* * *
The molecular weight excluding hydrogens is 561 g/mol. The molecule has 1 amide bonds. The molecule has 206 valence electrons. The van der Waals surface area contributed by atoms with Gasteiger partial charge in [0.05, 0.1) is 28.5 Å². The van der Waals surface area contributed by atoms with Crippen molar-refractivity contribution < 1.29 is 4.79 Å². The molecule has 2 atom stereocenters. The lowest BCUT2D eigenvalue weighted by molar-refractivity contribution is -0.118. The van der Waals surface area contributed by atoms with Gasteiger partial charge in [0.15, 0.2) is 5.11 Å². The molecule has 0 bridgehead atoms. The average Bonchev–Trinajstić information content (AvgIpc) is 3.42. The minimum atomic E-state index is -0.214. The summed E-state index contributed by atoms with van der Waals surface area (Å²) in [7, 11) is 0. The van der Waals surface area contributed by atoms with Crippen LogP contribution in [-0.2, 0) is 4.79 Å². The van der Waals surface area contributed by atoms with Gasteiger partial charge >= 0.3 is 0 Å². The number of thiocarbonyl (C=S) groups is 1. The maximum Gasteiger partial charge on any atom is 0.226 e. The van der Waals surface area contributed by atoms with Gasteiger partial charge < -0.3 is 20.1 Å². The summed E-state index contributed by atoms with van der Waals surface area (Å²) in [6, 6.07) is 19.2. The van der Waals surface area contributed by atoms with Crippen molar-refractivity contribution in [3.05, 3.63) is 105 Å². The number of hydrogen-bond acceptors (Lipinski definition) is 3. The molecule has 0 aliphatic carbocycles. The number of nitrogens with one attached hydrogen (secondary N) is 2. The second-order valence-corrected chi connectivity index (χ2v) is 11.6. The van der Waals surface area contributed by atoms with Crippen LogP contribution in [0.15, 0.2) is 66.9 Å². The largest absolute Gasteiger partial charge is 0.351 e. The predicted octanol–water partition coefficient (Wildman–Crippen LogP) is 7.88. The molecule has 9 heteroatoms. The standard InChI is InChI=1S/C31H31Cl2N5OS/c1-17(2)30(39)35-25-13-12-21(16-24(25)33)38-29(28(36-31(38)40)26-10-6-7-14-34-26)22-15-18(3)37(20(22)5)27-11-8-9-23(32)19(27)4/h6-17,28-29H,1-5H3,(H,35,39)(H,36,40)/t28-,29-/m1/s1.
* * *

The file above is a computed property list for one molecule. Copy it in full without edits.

The molecular weight excluding hydrogens is 561 g/mol. The molecule has 1 amide bonds. The molecule has 206 valence electrons. The van der Waals surface area contributed by atoms with Gasteiger partial charge in [0.05, 0.1) is 28.5 Å². The van der Waals surface area contributed by atoms with Crippen molar-refractivity contribution < 1.29 is 4.79 Å². The molecule has 2 atom stereocenters. The lowest BCUT2D eigenvalue weighted by molar-refractivity contribution is -0.118. The van der Waals surface area contributed by atoms with Gasteiger partial charge in [0.15, 0.2) is 5.11 Å². The molecule has 0 bridgehead atoms. The average Bonchev–Trinajstić information content (AvgIpc) is 3.42. The minimum atomic E-state index is -0.214. The summed E-state index contributed by atoms with van der Waals surface area (Å²) in [7, 11) is 0. The van der Waals surface area contributed by atoms with Crippen LogP contribution in [-0.2, 0) is 4.79 Å². The van der Waals surface area contributed by atoms with Gasteiger partial charge >= 0.3 is 0 Å². The number of thiocarbonyl (C=S) groups is 1. The maximum Gasteiger partial charge on any atom is 0.226 e. The van der Waals surface area contributed by atoms with Gasteiger partial charge < -0.3 is 20.1 Å². The summed E-state index contributed by atoms with van der Waals surface area (Å²) in [6, 6.07) is 19.2. The van der Waals surface area contributed by atoms with Crippen molar-refractivity contribution in [3.05, 3.63) is 105 Å². The number of hydrogen-bond acceptors (Lipinski definition) is 3. The molecule has 0 aliphatic carbocycles. The number of nitrogens with one attached hydrogen (secondary N) is 2. The second-order valence-corrected chi connectivity index (χ2v) is 11.6. The van der Waals surface area contributed by atoms with Crippen LogP contribution in [0.15, 0.2) is 66.9 Å². The largest absolute Gasteiger partial charge is 0.351 e. The predicted octanol–water partition coefficient (Wildman–Crippen LogP) is 7.88. The molecule has 9 heteroatoms. The standard InChI is InChI=1S/C31H31Cl2N5OS/c1-17(2)30(39)35-25-13-12-21(16-24(25)33)38-29(28(36-31(38)40)26-10-6-7-14-34-26)22-15-18(3)37(20(22)5)27-11-8-9-23(32)19(27)4/h6-17,28-29H,1-5H3,(H,35,39)(H,36,40)/t28-,29-/m1/s1.